There are two different types of ultrasound elastography: Strain elastography is evaluated with extrinsic compression [20, 21], and shear-wave elastography generates shear waves. In our study, we used a new elastographic technique that uses carotid artery pulsation as a compression source for thyroid elastography (Fig. 4). Based on a previous study [22], the clinical applicability of thyroid elastography with external compression has been limited because of carotid artery pulsation, out-of-plane motion, and artifact caused by swallowing, and breathing. Furthermore, various factors have influenced thyroid elastography results such as nodule size, exophytic location of the nodule, the presence of rim calcification, and thyroiditis [12, 2023]. In this study, carotid arterial pulsation had a different elastographic stimulus that was more regular and objective than manual external compression. This technique could eliminate one of the factors that influences elastography results. However, acquiring elastography data failed in a few cases in our study because of excessive carotid arterial pulsation in patients with an unusually high-positioned aortic arch.

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Fig. 4A —Schematic drawings show principles of ultrasound elastography. Strain elastography, shear-wave elastography, and elastography using carotid artery pulsation are shown.

A, Strain elastography applies manual compression to tissue with transducer. Malignant nodule is usually harder and shows less strain than benign nodules. A = nodule before compression force is applied, B = nodule with compression force applied, E = elasticity.

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Fig. 4B —Schematic drawings show principles of ultrasound elastography. Strain elastography, shear-wave elastography, and elastography using carotid artery pulsation are shown.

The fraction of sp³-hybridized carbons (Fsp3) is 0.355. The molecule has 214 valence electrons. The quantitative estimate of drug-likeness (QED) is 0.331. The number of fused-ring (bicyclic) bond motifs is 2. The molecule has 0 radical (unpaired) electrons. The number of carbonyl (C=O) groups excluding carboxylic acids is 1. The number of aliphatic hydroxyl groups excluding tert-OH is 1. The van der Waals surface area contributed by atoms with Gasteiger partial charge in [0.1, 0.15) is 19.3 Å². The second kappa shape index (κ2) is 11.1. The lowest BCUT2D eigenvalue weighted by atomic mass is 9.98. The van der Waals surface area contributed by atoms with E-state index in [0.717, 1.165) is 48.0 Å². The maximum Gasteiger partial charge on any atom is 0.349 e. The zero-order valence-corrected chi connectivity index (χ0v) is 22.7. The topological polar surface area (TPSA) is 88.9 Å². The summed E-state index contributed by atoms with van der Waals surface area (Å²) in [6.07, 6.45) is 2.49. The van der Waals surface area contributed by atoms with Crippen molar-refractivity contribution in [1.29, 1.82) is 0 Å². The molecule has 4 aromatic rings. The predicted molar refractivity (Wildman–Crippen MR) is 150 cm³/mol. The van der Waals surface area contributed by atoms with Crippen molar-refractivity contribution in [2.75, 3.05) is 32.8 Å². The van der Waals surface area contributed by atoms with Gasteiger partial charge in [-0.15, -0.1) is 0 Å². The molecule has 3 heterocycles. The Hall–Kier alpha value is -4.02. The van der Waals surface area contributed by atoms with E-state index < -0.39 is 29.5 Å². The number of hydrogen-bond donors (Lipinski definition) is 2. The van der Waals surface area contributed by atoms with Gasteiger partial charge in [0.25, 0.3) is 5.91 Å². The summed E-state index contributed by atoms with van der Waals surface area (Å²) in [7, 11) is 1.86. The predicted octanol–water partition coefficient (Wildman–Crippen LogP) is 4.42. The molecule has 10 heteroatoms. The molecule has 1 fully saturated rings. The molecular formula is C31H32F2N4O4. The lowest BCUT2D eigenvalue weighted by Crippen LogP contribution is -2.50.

B, Shear-wave elastography measures propagation speed of shear waves within tissue, which is induced by automatic pulse from transducer. Malignant nodule is usually stiffer and higher in propagation speed.

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Fig. 4C —Schematic drawings show principles of ultrasound elastography. Strain elastography, shear-wave elastography, and elastography using carotid artery pulsation are shown.

C, Elastography using carotid artery pulsation evaluates heterogeneity of elasticity within nodule. Malignant nodule usually shows more heterogeneous elasticity and higher elasticity contrast index.

The parameter for elastography is ECI, which quantifies the local strain contrast within a nodule. Larger ECI values suggest a stiffer nodule, indicating an increased likelihood of malignancy [24]. Similarly, our study showed that ECI values for malignant nodules (3.07 ± 2.01) were significantly higher than those for benign nodules (1.44 ± 0.47). The specificity of ECI (97.8%) was higher than that of the gray-scale ultrasound score (72.2%). High ECI specificity could play an adjunctive role in enhancing the diagnostic performance of gray-scale ultrasound [20, 23].

Many clinical researchers have reported on the observer variability of thyroid elastography. Park et al. [25] reported that there was no significant concordance among reviewers about thyroid elastography features unlike the significant concordance seen among reviewers for most gray-scale ultrasound findings. The subjective compression and learning curves of a relatively new technique could have affected the results of that study. Lim et al. [26] reported good interobserver agreement and good intraobserver agreement with high Pearson correlation coefficients (0.73–0.79) using the same elastography technique as our study.

Our study had several limitations. First, although this study was performed using consecutive cases, this retrospective study may have inherent patient selection bias because a similar ultrasound diagnosis category and biopsied cases were selected. Second, interobserver variability was not evaluated in the assessment of ultrasound and elastography. In addition, all thyroid malignancies were of the same papillary histologic type.

This study showed that a combined assessment of sonographically indeterminate thyroid nodules that consists of gray-scale ultrasound and thyroid elastography with carotid artery pulsation is useful for differentiating benign from malignant thyroid nodules.

Supported by Basic Science Research Program through the National Research Foundation of Korea (NRF) funded by the Ministry of Education, Science and Technology (NRF = 2012R1A1A2041860).